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Be the type of leader that's ready for what's coming next.

This pandemic will end. None of us know for sure when that will be. But with vaccines on the rise, cases on the decline, and the general atmosphere, we know that the "new normal" is close on the horizon. We've spent the last year jumping through hoops, trying to adjust to whatever arbitrary standard management threw at us. Now, we need to be ready.

So what does that mean for you, your team(s), and the organization?

It means you need to make yourself ready. Ready to get yourself back into high gear. Ready to lead people to be better than they were a year ago. Ready to make the transition to whatever comes next a smooth one. Will everyone back in the office or virtual? Will the company use a hybrid model? How will we deliver the product or service now? Who knows. That's why you need to become an adaptive leader!


Adaptive leadership is exactly what it sounds like. Leaders encourage and help their followers to face and deal with problems, challenges, and changes in an uncertain environment. (Sound familiar?!) This particular approach to leadership focuses on the work of the followers in the context of where they are at. In other words, adaptive leadership is people-focused. It trusts that people are competent and can get things done, they just need the leader to help identify and remove the roadblocks.


Before, managers were task-oriented, trying to figure out how to "get stuff done." But now, adaptive leaders mobilize, motivate, organize, orient, and focus the efforts of their people. And the way that they do it is fairly straightforward. Here's how:


  1. Go to the proverbial 'balcony'. Step out of the fray and get a higher-level perspective on what's going on. Imagine you were watching the orchestra. Look at all the sections such as woodwinds, strings, brass, and percussion (customer deliver, internal/external operations, sales & marketing, and HR), the audience (customers, prospects, and potential employees), and the conductor (division/department heads). Step away and identify the goal/objective, the underlying value, any power conflicts or other dysfunctions. Be the observer and participant.

  2. Identify the challenge. Stayin at a high level, frame the actual challenge as something that is technical (IT, infrastructure, policy, etc.) or adaptive (not clear-cut or easy to spot). Technical challenges require expertise: yours or someone else's. Adaptive challenges are value-laden and require finesse.

  3. Regulate distress. There are two kinds of stress: eustress and distress. The former is good (the kind your muscles experience when exercising) and the later is bad (what we've been living with for the past year). The challenge for leaders is to find ways to reduce distress by providing consistency and security. The adaptive leaders does this and keeps people productive by (i) creating an atmosphere of safety (allowing people to tackle the problem in bite-size pieces), (ii) manage uncertainty by giving purpose, direction, and motivation, and (iii) regulate personal distress (exercise, meditate/think, be alone with your thoughts).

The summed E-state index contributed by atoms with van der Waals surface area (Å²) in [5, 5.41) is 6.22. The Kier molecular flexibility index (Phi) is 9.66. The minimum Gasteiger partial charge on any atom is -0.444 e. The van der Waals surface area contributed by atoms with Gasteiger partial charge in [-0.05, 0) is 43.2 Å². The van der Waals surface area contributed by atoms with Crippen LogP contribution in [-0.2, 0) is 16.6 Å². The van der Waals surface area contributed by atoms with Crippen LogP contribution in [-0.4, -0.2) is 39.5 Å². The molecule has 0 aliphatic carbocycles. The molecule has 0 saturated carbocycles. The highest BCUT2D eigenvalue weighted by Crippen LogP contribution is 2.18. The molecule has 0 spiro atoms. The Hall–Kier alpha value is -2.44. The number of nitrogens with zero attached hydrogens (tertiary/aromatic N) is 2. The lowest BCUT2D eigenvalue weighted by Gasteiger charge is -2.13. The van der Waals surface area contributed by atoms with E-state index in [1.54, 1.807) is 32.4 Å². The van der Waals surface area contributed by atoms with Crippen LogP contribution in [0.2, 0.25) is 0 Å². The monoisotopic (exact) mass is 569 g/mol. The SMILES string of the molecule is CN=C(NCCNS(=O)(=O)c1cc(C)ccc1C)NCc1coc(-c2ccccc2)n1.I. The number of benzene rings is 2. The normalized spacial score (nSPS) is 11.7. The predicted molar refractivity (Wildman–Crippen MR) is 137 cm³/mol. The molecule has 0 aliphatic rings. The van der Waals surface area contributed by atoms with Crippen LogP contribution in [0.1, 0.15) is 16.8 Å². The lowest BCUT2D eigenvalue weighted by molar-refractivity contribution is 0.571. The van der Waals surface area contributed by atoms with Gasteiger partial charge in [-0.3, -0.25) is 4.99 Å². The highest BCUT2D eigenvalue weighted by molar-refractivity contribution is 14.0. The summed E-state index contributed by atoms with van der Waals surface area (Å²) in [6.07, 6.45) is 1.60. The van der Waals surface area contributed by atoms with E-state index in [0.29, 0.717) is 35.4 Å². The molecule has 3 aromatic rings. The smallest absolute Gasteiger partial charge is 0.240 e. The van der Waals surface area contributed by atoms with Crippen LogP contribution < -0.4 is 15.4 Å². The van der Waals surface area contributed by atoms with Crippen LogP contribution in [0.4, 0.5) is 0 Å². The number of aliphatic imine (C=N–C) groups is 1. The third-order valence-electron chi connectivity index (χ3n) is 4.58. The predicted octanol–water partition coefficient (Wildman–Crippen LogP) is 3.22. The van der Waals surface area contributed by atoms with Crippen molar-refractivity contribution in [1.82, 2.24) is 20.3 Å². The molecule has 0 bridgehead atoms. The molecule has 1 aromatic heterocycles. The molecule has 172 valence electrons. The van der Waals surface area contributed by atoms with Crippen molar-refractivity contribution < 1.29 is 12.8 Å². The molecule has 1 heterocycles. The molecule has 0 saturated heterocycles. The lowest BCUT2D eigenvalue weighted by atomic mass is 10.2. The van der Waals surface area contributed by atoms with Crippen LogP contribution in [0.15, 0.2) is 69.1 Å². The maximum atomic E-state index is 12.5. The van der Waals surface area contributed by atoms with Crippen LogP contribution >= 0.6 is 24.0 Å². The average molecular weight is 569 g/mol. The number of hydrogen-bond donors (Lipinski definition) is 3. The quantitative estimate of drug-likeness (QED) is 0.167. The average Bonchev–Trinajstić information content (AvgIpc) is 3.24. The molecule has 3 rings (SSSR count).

4. Maintain disciplined attention. Leaders encourage others to focus on the tough, but important, work. We don't shirk or shy away from what's "hard". But we do make sure that we give them space, help them grow, and remove the unimportant.

  5. Give the work back to the people. "Too many cooks in the kitchen spoil the supper." It can be easy to step-in and "take control" when things seem out of sync. But be careful not to become a micro-manager or make people dependent on you. People want help, but they also want to be heard. Shift the problem-solving back to the people and give them the tools and confidence to grow.

  6. Protect leadership voices from below. This means putting low-status or marginalized individuals on equal footing with other members of the group. Before making a decision, think SLLS: Stop, Look, Listen, Sense. Are you open to ideas or just trying to minimize dissent? This is hard for people because we don't like to be challenged.

Now that you have the formula, you can use the Adaptive Leadership approach. This will position you, your team, and the organization to be way ahead of everyone else when we finally get to the "new normal". And after that, you may actually start to enjoy work again!

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